Timothy Geithner's first trip to China as treasury secretary comes at a vulnerable time for the Obama administration.
Mired in a brutal recession, the United States needs Beijing to buy more American goods, allow its currency rise and make other moves to narrow an enormous trade gap. The U.S. also needs China's help to confront any military threat from North Korea.
Yet Washington's leverage has waned just as China's power over the U.S. has grown.
China is now America's biggest creditor. As of March, it held $768 billion of Treasury securities – about 10 percent of publicly traded debt.
The U.S. needs China's money to finance U.S. budget deficits, which are soaring as Washington tries to end the recession and bolster the banking system. The administration estimates this year's budget deficit will hit $1.84 trillion, four times last year's deficit.
Geithner, who left Saturday for meetings Monday and Tuesday with Chinese leaders, carried an ambitious U.S. goal of persuading the Chinese government to adopt policies that would transform its nation of savers into spenders.
Geithner spent the flight to Beijing working on a speech he planned to give at Peking University that was expected to lay out the administration's recovery program. He was also expected to talk about the administration's determination to deal with the government's soaring expenditures once the U.S. economy is recovering.
The current U.S. administration, just like the Clinton and Bush administrations, is convinced that the key to a prosperous global economy rests heavily with China. The U.S. wants Beijing to rely more on domestic spending and less on its exports to power its own economy – and the world's.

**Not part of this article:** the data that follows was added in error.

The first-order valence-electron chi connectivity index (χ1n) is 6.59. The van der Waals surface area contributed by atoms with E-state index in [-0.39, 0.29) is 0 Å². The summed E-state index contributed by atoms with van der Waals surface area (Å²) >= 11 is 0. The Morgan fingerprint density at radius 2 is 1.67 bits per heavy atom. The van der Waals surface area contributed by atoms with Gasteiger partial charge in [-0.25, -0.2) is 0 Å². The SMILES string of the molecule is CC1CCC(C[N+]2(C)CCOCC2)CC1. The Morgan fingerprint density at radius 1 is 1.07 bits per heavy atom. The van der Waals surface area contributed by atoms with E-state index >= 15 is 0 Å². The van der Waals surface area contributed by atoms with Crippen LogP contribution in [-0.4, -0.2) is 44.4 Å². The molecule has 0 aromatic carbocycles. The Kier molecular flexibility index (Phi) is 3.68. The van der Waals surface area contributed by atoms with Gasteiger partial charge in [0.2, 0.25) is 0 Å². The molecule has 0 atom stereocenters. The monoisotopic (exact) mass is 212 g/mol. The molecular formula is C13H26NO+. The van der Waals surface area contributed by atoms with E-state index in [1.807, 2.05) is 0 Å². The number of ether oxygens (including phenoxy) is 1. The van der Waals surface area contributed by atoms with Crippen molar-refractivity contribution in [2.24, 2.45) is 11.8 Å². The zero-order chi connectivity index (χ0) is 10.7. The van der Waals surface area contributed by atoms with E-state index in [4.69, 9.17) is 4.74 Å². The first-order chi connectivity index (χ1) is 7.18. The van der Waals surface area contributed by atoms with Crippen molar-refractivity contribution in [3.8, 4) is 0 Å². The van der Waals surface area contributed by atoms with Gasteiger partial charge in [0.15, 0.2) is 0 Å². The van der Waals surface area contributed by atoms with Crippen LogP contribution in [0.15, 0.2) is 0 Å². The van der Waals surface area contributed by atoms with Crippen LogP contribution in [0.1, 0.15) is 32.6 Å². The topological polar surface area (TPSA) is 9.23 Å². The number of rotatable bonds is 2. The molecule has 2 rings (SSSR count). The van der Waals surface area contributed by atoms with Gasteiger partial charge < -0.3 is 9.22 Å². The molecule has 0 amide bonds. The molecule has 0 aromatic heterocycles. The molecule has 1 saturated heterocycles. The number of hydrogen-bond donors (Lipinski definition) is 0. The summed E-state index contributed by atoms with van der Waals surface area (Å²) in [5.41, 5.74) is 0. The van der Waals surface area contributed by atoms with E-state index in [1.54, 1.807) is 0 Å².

That shift would uncork enormous buying power and help rebalance world trade. It could hasten an end to the global recession and narrow America's huge trade gap because the Chinese would buy more American products.
China would benefit, too.
“Beijing really wants Washington to be successful in bringing the U.S. economy out of this recession as fast as it can because it is critical to Beijing's own economic growth,” said Kenneth Lieberthal, a China expert at the Brookings Institution.
The Chinese are growing nervous about the explosion of U.S. borrowing. Like a bank worried about its loans, the Chinese have fretted over America's budget gap. In March, Premier Wen Jiabao said, “Of course, we are concerned about the safety of our assets.”
Those comments, plus remarks by the head of China's central bank about whether the world needs a new top reserve currency to replace the dollar, jolted financial markets.
The administration insists it isn't worried that the mound of debt it's creating will jeopardize America's sterling AAA bond rating. But Treasury officials said Geithner still intends to reassure the Chinese.
Geithner plans to stress that the administration sees the $1trillion-plus deficits for this and next year as temporary.